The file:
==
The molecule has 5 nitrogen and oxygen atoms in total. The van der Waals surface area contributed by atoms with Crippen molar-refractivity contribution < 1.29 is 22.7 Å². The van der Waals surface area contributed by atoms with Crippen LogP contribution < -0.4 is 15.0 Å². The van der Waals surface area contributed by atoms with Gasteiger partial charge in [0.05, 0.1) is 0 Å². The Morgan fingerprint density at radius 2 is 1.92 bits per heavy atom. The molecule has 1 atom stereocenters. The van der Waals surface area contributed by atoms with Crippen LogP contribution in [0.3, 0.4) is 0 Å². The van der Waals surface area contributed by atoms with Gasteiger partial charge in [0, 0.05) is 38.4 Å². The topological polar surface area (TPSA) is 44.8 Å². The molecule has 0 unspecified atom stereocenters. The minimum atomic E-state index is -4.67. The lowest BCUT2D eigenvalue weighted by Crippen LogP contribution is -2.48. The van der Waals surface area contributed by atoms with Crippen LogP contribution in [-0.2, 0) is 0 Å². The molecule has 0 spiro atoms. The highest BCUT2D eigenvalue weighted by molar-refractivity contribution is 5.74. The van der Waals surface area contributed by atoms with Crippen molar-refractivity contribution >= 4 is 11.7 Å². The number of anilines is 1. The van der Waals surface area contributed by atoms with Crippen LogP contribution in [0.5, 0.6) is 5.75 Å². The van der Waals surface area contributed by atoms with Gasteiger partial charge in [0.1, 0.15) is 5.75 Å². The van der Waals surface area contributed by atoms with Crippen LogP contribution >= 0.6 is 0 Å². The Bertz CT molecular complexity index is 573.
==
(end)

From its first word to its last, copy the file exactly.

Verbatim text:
The molecule has 5 nitrogen and oxygen atoms in total. The van der Waals surface area contributed by atoms with Crippen molar-refractivity contribution < 1.29 is 22.7 Å². The van der Waals surface area contributed by atoms with Crippen LogP contribution < -0.4 is 15.0 Å². The van der Waals surface area contributed by atoms with Gasteiger partial charge in [0.05, 0.1) is 0 Å². The Morgan fingerprint density at radius 2 is 1.92 bits per heavy atom. The molecule has 1 atom stereocenters. The van der Waals surface area contributed by atoms with Crippen LogP contribution in [0.3, 0.4) is 0 Å². The van der Waals surface area contributed by atoms with Gasteiger partial charge in [0, 0.05) is 38.4 Å². The topological polar surface area (TPSA) is 44.8 Å². The molecule has 0 unspecified atom stereocenters. The minimum atomic E-state index is -4.67. The lowest BCUT2D eigenvalue weighted by Crippen LogP contribution is -2.48. The van der Waals surface area contributed by atoms with Crippen LogP contribution in [-0.2, 0) is 0 Å². The molecule has 0 spiro atoms. The highest BCUT2D eigenvalue weighted by molar-refractivity contribution is 5.74. The van der Waals surface area contributed by atoms with Crippen molar-refractivity contribution >= 4 is 11.7 Å². The number of anilines is 1. The van der Waals surface area contributed by atoms with Crippen LogP contribution in [0.5, 0.6) is 5.75 Å². The van der Waals surface area contributed by atoms with Gasteiger partial charge in [0.1, 0.15) is 5.75 Å². The van der Waals surface area contributed by atoms with Crippen LogP contribution >= 0.6 is 0 Å². The Bertz CT molecular complexity index is 573.